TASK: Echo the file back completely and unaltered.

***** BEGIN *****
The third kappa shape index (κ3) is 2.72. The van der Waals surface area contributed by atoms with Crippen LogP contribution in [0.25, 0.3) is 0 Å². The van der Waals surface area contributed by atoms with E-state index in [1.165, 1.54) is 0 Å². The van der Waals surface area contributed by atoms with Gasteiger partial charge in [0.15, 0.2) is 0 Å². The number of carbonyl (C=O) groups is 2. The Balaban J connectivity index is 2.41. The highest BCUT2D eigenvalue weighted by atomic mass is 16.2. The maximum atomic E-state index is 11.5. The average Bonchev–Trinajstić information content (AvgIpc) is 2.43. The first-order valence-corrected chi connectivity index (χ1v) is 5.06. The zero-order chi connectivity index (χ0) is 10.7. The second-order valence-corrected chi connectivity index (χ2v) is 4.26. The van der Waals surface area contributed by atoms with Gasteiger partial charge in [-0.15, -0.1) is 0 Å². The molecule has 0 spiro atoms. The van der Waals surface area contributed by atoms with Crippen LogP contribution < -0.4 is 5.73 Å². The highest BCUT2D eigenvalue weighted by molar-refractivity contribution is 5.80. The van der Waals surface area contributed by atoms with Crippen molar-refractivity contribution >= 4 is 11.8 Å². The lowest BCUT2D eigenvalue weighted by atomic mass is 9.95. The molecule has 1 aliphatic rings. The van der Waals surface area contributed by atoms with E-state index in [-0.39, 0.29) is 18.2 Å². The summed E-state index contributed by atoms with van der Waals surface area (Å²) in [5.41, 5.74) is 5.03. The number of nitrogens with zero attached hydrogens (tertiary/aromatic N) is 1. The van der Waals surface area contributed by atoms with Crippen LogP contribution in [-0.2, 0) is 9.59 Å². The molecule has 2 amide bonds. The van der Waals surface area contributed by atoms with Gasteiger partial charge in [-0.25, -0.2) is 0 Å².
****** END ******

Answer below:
The third kappa shape index (κ3) is 2.72. The van der Waals surface area contributed by atoms with Crippen LogP contribution in [0.25, 0.3) is 0 Å². The van der Waals surface area contributed by atoms with E-state index in [1.165, 1.54) is 0 Å². The van der Waals surface area contributed by atoms with Gasteiger partial charge in [0.15, 0.2) is 0 Å². The number of carbonyl (C=O) groups is 2. The Balaban J connectivity index is 2.41. The highest BCUT2D eigenvalue weighted by atomic mass is 16.2. The maximum atomic E-state index is 11.5. The average Bonchev–Trinajstić information content (AvgIpc) is 2.43. The first-order valence-corrected chi connectivity index (χ1v) is 5.06. The zero-order chi connectivity index (χ0) is 10.7. The second-order valence-corrected chi connectivity index (χ2v) is 4.26. The van der Waals surface area contributed by atoms with Gasteiger partial charge in [-0.15, -0.1) is 0 Å². The molecule has 0 spiro atoms. The van der Waals surface area contributed by atoms with Crippen LogP contribution < -0.4 is 5.73 Å². The highest BCUT2D eigenvalue weighted by molar-refractivity contribution is 5.80. The van der Waals surface area contributed by atoms with Crippen molar-refractivity contribution >= 4 is 11.8 Å². The lowest BCUT2D eigenvalue weighted by atomic mass is 9.95. The molecule has 1 aliphatic rings. The van der Waals surface area contributed by atoms with E-state index in [-0.39, 0.29) is 18.2 Å². The summed E-state index contributed by atoms with van der Waals surface area (Å²) in [5.41, 5.74) is 5.03. The number of nitrogens with zero attached hydrogens (tertiary/aromatic N) is 1. The van der Waals surface area contributed by atoms with Crippen LogP contribution in [-0.2, 0) is 9.59 Å². The molecule has 2 amide bonds. The van der Waals surface area contributed by atoms with Gasteiger partial charge in [-0.25, -0.2) is 0 Å².